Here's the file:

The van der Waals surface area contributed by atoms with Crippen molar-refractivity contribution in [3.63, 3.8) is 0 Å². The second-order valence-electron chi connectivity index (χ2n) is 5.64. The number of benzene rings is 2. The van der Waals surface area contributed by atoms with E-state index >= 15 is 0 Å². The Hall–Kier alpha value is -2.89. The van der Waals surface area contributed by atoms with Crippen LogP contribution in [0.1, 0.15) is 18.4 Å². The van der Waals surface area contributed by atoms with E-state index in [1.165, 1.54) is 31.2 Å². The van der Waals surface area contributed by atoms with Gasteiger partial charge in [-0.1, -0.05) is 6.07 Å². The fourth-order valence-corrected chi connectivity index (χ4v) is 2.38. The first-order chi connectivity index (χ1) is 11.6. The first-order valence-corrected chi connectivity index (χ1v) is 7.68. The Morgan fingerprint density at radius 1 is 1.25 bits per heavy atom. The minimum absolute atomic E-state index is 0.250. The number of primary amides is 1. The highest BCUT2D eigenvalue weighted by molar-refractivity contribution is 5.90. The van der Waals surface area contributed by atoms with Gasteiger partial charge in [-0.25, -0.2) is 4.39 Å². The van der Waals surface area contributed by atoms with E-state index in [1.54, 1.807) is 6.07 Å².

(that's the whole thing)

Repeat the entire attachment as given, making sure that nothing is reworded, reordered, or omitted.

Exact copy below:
The van der Waals surface area contributed by atoms with Crippen molar-refractivity contribution in [3.63, 3.8) is 0 Å². The second-order valence-electron chi connectivity index (χ2n) is 5.64. The number of benzene rings is 2. The van der Waals surface area contributed by atoms with E-state index >= 15 is 0 Å². The Hall–Kier alpha value is -2.89. The van der Waals surface area contributed by atoms with Crippen LogP contribution in [0.1, 0.15) is 18.4 Å². The van der Waals surface area contributed by atoms with E-state index in [1.165, 1.54) is 31.2 Å². The van der Waals surface area contributed by atoms with Gasteiger partial charge in [-0.1, -0.05) is 6.07 Å². The fourth-order valence-corrected chi connectivity index (χ4v) is 2.38. The first-order chi connectivity index (χ1) is 11.6. The first-order valence-corrected chi connectivity index (χ1v) is 7.68. The Morgan fingerprint density at radius 1 is 1.25 bits per heavy atom. The minimum absolute atomic E-state index is 0.250. The number of primary amides is 1. The highest BCUT2D eigenvalue weighted by molar-refractivity contribution is 5.90. The van der Waals surface area contributed by atoms with Gasteiger partial charge in [-0.25, -0.2) is 4.39 Å². The van der Waals surface area contributed by atoms with E-state index in [1.54, 1.807) is 6.07 Å².